I hope that you enjoyed our discussion today about caring for fall mums in the garden! To see the show notes from Episode 16, make sure to visit me on the blog at Warren County Agriculture. You can find us at http://www.warrencountyagriculture.com. In the show notes, I have also posted the link to our quick 5 minute on fall mum care if you want to check it out!

Thanks for listening to the Sunshine Gardening Podcast! As always gardeners, keep on digging into gardening and remember to add a little sunshine!


References:

NEW Farm Tax Exemption Changes

Agriculture Exemption Number Now Required for Tax Exemption on Farm Purchases

Author(s): Jerry Pierce
Published: July 19th, 2021

A new Kentucky law requires that farmers apply for an Agriculture Exemption Number to make
qualified purchases for the farm exempt from sales tax.

The application Form 51A800 is currently available on the Department of Revenue website
here: https://revenue.ky.gov/Forms/51A800%20(4-21)_fill-in.pdf


The application requires verification of agricultural activity. Any one of the following documents may be submitted with the application:
• IRS Schedule F, Profit or Loss from Farming
• IRS Form 4835, Farm Rental Income and Expenses
• Farm Service Agency number
• Other type of verification
Once approved, the Department of Revenue (DOR) will issue an Agriculture Exemption Number by letter. The number must be renewed every three years. The Agriculture Exemption Number does not exempt purchases from sales tax. It must be used with Form 51A158 Farm Exemption Certificate for farm purchases and machinery, and with Form 51A159 Certificate of Exemption for Materials, Machinery and Equipment for construction of farm facilities. These certificates must be presented to each vendor or supplier along with the DOR letter. Farmers may still use Forms 51A158 and 51A159 without an Agriculture Exemption Number through
June 30, 2022, by using their driver’s license number. Exemption Certificates without an Exemption Number will expire and no longer be valid as of July 1, 2022. Forms 51A158 and 51A159 both list specific items that qualify for exemption from sales tax on
purchases of farm-related items.

For more detail on exempt purchases see Kentucky Revised Statutes (KRS) 139.480. KRS 139.481 was passed in the 2020 legislative session and became effective on January 1, 2021. It is intended to improve the way farmers register tax exemption on sales of qualified purchases with vendors and suppliers. Businesses will also have access to a database for use in purchases with vendors and suppliers. Businesses will also have access to a database for use in confirming the agriculture exemption number.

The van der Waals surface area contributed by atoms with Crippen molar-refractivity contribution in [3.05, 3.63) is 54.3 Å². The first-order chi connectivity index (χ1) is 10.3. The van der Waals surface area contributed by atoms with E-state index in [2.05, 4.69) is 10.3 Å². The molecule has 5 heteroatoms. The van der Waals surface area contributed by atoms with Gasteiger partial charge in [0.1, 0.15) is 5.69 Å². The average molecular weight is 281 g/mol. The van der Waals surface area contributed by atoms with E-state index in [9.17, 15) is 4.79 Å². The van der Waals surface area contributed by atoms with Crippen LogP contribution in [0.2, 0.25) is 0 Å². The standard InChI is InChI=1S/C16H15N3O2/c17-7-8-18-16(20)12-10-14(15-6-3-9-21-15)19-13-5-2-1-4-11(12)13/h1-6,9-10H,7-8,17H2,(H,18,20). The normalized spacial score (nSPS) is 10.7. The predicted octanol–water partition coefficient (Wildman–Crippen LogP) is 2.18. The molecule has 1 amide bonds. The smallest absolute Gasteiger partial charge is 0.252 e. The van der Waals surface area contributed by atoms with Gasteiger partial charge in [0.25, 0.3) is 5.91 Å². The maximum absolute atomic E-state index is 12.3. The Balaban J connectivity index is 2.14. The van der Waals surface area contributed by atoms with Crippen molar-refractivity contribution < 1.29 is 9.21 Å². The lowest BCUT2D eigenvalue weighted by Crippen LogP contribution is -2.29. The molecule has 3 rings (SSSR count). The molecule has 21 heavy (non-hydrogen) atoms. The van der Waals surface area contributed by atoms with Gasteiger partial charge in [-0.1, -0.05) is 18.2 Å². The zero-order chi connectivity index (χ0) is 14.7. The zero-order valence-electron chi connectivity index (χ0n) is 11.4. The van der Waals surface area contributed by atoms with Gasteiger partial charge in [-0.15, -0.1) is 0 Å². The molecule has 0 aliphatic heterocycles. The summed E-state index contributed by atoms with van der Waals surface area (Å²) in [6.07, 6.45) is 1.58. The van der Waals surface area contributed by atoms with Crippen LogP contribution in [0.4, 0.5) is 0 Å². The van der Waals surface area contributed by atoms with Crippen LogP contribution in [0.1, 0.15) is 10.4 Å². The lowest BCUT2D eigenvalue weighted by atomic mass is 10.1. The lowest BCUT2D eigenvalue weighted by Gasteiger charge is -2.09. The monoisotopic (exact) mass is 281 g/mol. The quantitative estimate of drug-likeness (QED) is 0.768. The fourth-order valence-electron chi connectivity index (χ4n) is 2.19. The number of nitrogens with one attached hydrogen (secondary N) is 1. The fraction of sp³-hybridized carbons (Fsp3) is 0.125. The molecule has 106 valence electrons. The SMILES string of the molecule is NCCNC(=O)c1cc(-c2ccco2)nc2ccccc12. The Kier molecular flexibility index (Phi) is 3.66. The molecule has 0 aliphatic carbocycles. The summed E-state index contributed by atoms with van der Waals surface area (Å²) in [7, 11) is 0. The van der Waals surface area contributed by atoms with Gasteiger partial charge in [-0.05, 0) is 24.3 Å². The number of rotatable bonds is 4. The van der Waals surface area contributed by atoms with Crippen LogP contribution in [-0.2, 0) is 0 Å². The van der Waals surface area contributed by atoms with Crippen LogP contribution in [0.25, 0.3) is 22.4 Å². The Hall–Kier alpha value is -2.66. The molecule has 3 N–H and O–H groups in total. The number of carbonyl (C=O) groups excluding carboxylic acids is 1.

Check out this video for more information regarding this new law:

Pierce, J. “Agriculture Exemption Number Now Required for Tax Exemption on Farm
Purchases.” Economic and Policy Update (21):7, Department of Agricultural Economics, University of Kentucky, July 19th, 2021.

Watch out for Horse Flies

by: Lee Townsend, Extension Entomologist 
University of Kentucky College of Agriculture 

Horse flies and deer flies are bloodsucking insects that can be serious pests of cattle, horses, and humans. Horse flies range in size from 3/4 to 1-1/4 inches long and usually have clear or solidly colored wings and brightly colored eyes. Deer flies, which commonly bite humans, are smaller with dark bands across the wings and colored eyes similar to those of horse flies. Attack by a few of these persistent flies can make outdoor work and recreation miserable. The numbers of flies and the intensity of their attack vary from year to year. 

Numerous painful bites from large populations of these flies can reduce milk production from dairy and beef cattle and interfere with grazing of cattle and horses because animals under attack will bunch together. Animals may even injure themselves as they run to escape these flies. Blood loss can be significant. In a USDA Bulletin 1218, Webb and Wells estimated that horse flies would consume 1 cc of blood for their meal, and they calculated that 20 to 30 flies feeding for 6 hours would take 20 teaspoons. This would amount to one quart of blood in 10 days.